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Greetings, Todd here and I wanted to take a few moments to talk to you about an issue that arises from time to time. I will start this time-related issue exploration with a worst case scenario.
The Primary Domain Controller Emulator (also known as the PDCe) in your forest root has a hardware issue which requires the replacement of the motherboard or even the replacement of the machine due to theft, fire, water based fire suppression system damage, etc, etc… The motherboard or machine is replaced and the machine is started.
Sometime shortly after the motherboards or system replacement it is noted that AD replication is failing, everywhere. The error you are receiving is:
Event Type: Error Event Source: NTDS Replication Event Category: Replication Event ID: 2042 Date: 12/01/2008 Time: 1:13:153 AM User: NT AUTHORITY\ANONYMOUS LOGON Computer: DALTX-DC00
Description: It has been too long since this machine last replicated with the named source machine. The time between replications with this source has exceeded the tombstone lifetime. Replication has been stopped with this source.
The reason that replication is not allowed to continue is that the two machine's views of deleted objects may now be different. The source machine may still have copies of objects that have been deleted (and garbage collected) on this machine. If they were allowed to replicate, the source machine might return objects which have already been deleted.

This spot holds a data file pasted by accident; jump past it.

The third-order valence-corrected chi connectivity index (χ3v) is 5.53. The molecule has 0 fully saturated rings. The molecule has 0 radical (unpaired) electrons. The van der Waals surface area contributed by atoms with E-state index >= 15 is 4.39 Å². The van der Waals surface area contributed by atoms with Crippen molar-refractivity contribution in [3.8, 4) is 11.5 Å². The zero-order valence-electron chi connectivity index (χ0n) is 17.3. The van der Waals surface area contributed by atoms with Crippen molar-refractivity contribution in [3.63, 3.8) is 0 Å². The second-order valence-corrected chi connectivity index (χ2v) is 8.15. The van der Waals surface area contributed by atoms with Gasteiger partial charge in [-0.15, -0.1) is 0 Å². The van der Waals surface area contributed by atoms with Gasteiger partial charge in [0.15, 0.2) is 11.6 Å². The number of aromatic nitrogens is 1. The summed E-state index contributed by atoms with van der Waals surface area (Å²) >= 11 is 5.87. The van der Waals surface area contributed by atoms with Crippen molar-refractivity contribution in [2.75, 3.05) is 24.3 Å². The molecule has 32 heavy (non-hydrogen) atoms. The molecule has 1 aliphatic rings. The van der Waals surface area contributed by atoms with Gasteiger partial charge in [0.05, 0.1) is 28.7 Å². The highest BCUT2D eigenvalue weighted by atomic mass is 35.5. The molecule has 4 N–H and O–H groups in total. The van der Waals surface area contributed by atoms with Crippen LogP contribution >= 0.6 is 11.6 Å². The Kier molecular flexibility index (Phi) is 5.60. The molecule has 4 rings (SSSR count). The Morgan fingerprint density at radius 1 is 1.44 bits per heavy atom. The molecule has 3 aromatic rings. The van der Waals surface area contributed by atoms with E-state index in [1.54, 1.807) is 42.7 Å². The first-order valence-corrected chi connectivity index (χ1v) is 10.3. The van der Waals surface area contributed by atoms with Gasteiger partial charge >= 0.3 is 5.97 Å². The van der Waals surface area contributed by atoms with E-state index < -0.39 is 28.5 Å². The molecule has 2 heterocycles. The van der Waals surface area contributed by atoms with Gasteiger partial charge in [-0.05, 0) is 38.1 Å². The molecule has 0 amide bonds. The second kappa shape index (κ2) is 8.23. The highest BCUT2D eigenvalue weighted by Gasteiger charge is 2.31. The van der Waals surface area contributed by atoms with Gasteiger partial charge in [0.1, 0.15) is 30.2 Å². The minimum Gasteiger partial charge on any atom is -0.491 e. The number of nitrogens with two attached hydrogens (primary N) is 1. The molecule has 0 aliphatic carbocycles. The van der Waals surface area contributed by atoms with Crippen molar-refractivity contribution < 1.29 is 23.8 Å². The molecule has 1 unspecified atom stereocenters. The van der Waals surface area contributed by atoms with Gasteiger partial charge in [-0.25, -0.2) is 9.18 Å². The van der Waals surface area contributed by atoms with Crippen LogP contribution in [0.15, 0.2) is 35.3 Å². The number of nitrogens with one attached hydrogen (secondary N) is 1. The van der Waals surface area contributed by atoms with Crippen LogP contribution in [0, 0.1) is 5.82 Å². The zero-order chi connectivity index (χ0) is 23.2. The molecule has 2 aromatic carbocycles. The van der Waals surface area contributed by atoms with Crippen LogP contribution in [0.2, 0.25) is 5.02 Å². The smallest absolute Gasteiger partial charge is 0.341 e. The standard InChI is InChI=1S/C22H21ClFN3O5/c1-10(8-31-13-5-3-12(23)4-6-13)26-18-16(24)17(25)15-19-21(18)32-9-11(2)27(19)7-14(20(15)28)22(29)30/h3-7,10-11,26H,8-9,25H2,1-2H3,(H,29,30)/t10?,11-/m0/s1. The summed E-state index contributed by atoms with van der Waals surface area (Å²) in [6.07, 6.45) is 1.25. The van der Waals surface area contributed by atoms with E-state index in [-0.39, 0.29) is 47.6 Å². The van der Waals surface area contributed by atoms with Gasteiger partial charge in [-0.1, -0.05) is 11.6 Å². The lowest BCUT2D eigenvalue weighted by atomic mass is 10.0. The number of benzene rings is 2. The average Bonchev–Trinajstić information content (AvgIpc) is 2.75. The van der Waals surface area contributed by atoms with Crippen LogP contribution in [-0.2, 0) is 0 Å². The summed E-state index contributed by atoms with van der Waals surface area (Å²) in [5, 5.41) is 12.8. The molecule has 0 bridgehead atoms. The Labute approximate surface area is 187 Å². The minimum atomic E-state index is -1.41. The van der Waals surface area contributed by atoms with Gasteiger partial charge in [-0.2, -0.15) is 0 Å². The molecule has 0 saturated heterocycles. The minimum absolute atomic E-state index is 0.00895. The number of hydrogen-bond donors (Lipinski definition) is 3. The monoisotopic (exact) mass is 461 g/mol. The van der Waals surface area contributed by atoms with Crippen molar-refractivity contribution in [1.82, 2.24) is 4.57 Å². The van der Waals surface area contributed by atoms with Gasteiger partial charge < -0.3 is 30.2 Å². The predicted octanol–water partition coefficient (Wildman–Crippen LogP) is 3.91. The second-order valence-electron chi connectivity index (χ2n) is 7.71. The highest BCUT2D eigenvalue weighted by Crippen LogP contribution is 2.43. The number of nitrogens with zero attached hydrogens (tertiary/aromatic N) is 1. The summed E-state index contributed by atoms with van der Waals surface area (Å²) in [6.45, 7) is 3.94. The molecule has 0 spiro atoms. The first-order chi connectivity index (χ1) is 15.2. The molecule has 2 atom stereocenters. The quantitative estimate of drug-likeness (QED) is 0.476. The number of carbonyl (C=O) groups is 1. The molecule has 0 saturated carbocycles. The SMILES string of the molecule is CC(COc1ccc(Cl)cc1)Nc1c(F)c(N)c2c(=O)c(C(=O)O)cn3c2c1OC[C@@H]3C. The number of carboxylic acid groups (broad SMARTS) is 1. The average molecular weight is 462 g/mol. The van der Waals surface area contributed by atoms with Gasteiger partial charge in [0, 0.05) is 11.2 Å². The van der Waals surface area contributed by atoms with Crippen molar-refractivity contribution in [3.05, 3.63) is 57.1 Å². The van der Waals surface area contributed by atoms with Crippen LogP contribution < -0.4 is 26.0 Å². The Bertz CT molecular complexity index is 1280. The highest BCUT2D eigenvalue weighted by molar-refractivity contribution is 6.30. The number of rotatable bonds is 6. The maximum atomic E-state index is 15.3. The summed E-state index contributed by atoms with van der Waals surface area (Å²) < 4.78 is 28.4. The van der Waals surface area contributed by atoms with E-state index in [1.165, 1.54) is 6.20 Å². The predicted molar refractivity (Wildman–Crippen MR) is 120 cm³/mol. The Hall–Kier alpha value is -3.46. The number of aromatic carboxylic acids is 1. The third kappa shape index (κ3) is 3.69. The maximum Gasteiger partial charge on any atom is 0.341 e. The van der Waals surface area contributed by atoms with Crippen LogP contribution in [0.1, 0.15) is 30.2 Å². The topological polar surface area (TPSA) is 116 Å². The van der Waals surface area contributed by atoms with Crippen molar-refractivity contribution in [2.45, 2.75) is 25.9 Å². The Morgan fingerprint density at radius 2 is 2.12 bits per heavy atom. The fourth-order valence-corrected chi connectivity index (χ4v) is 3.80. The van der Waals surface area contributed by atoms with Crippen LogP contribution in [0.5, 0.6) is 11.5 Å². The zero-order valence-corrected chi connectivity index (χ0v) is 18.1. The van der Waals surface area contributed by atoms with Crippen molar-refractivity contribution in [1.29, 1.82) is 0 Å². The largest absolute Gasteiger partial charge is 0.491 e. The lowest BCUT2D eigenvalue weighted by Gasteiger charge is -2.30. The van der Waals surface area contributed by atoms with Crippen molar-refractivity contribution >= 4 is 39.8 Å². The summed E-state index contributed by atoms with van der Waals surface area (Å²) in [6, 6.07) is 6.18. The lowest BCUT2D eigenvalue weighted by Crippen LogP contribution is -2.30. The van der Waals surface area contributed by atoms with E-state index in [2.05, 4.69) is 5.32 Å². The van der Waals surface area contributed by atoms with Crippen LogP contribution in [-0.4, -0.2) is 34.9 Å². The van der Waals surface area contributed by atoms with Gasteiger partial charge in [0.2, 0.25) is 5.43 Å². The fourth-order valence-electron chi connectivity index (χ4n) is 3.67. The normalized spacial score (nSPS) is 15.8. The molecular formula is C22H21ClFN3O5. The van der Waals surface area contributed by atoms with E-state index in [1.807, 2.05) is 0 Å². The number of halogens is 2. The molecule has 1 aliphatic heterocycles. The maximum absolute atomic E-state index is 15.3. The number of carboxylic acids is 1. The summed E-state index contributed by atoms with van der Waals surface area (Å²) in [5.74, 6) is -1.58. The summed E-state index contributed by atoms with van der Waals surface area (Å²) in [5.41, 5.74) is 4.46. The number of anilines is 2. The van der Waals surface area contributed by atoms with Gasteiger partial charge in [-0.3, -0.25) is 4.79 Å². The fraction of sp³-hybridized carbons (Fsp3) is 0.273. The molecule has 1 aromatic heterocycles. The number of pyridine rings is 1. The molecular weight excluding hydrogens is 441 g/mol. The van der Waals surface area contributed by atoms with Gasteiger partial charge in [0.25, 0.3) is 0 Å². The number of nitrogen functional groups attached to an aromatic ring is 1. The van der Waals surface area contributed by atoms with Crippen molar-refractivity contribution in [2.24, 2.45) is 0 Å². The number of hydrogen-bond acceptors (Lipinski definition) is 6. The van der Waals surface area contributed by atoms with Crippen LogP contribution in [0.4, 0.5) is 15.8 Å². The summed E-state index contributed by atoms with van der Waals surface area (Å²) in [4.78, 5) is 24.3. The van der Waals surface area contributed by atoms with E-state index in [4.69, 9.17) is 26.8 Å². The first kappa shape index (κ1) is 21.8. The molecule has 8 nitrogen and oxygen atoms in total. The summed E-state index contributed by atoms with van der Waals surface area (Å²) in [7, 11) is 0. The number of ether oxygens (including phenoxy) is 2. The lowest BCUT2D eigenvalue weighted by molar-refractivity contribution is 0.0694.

Time of last successful replication:
Invocation ID of source:
154ef845-f894-054e-88fc-a205dcbff605 Name of source: 12345678-9abc-def1-1234-56789abcdef1._msdcs.domain.com
Tombstone lifetime (days): 60
So here is the breakdown of our time related AD replication failure: the motherboard that was replaced never had its time set in the BIOS, so the time the OS referenced was from 2003. It would probably be helpful for you to know that the OS, at startup, will read the BIOS CMOS clock and set the time within the OS to this value. When the machine booted up it read the BIOS time and proceeded to set the current system time to the new setting even though it was 5 years in the past.
This machine being the PDCe for the forest means that the other DC’s in the root and the other PDCe’s in the other domains in the forest will sync from it. So we have just managed to propagate a bogus time setting to all the other DC’s in the forest.
For a detailed explanation of how the Windows Time hierarchy works please review the TechNet documentation http://technet.microsoft.com/en-us/library/cc784800.aspx
The PDCe at the root of the forest then syncs from its local or Internet time source and set the time properly and this new time setting is then propagated throughout the environment.
All the DC’s that replicated when the date was set back to 2003 after which we receive the current time and before replication we check to see when we last replicated. The last replication time date stamp shows 2003 so as far as the machine is concerned we have not replicated for 5 years which just slightly exceeded the 60 -180 day Tombstone lifetime.